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The name 'superbug' is a bit of a contradiction in itself. 'Super' is often used with a positive tone, implying that something is great or serves an important purpose. Superman is known for his heroics and the fact that he is, well... super. A 'bug' though conjures images of insects or germs. A 'superbug', by definition, can be one of two things. It can be a bacteria which is enhanced to better serve a purpose or function. Colloquially though, the term is used to describe a bacteria which has evolved to be resistant to the conventional treatment of antibiotics. A 'superbug' is known as a bacterium which cause uncontrollable infections, a microbe which can't be eradicated, a germ which can kill when normally it shouldn't.
Where have they come from?
The bacteria which are superbugs have humble and boring origins. Most of them were either normal commensals (bacteria which are found in and on the human body) or bacteria which cause mild infections. Over time though, these bacteria have changed and modified to behave out of character. These changes were, to begin with, small and went unnoticed by many thought of as nothing more than oddities. They have though, slowly and progressively, become better adapted to not only survive but to cause life threatening infections...and we don't know how to stop them.
How did they adapt?
The adaptations they've made have been driven by two primary forces. Firstly, through Mother Nature herself, all living organisms change as part of evolution. This evolution is what allowed us to develop into humans from our common ancestors. Secondly, human demand for immediate recovery to ailments, has led to a staggering abuse of antibiotics, which has allowed bacteria to become ‘super’.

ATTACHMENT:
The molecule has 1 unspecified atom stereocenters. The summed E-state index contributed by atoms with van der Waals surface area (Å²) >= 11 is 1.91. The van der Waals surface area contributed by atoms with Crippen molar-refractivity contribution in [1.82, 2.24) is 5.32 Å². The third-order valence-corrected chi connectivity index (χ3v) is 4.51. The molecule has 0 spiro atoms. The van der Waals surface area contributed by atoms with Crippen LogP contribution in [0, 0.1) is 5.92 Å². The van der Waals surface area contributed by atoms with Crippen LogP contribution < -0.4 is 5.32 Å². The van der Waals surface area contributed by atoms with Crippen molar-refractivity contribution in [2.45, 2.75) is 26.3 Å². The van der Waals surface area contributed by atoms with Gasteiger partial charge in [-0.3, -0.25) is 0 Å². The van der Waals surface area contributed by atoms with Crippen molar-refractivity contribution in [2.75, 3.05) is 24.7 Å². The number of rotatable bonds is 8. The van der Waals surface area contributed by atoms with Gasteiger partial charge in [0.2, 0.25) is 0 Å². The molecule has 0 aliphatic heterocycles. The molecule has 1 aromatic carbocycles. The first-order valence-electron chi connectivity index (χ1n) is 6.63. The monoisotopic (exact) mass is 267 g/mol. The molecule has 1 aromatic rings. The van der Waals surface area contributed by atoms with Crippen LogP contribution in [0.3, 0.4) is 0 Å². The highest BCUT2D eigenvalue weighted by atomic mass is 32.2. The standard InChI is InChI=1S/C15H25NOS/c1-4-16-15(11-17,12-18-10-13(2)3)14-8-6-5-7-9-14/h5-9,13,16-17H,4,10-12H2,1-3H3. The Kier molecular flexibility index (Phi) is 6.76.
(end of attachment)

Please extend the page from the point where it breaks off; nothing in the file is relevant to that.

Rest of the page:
So it's normal for cells to change?
Yes! Normal mutations to DNA are to be expected and are nothing to fear. Every time a cell reproduces it needs to copy its DNA and the machinery to do this isn't 100% foolproof. It makes copy mistakes, but about 99% of the time the new cell doesn't survive because of that mistake. Of the 1% left, the outcome can go one of two ways: either it makes the cell weak or it makes the cell strong. In those cases of a cell becoming stronger, evolution happens and the stronger cell takes over, for better or for worse.
So how are antibiotics involved?
"It is not difficult to make microbes resistant to penicillin in the laboratory by exposing them to concentrations not sufficient to kill them, and the same thing has occasionally happened in the body.
The time may come when penicillin can be bought by anyone in the shops. Then there is the danger that the ignorant man may easily underdose himself and by exposing his microbes to non-lethal quantities of the drug make them resistant."
Alexander Fleming, 1945
Alexander Fleming discovered penicillin by accident but it revolutionise the treatment of bacterial infections. So much so, he was awarded a Nobel Prize in 1945 for which he gave a speech. The quote above is from the closing remarks of that speech; 72 years ago Fleming predicted the age of antibiotic resistance during his ultimate recognition of success. Every word he said has come true from the widespread availability, the under dosing and the rise of resistance.
Consider the bacteria as a small army in a neutral territory (that’s us humans by the way) which come under attack from an enemy, the antibiotics. The antibiotics work swiftly to begin with, killing off the weak bacteria in a matter of days. The neutral host observes how quickly the antibiotics have killed off most of the army and presume the battle over. They kindly ask the antibiotics to leave and assume the bacteria are gone for good too. However, some of the bacteria were watching and learning. Not attacking or raising their heads, they watched how the antibiotics attacked and they learned how to avoid the attacks. They tried out new tactics, some weren’t successful but those that were are taught to all new offspring members of the army of bacteria. Suddenly, the army is replete and the neutral host calls upon the army but now their attacks have no effect as the bacteria have learned to avoid them. Ladies and gentlemen, we now have a resistance.
So what next...?
It’s difficult to say. Resistance is appearing in all bacterial species and against all classes of antibiotics. Research is trying to design a new class of drugs, they’re looking at novel therapies such as nanoparticles and they’re looking at old forgotten therapies such as phage. Whatever happens, a change is needed and needed quickly to halt this emergent resistance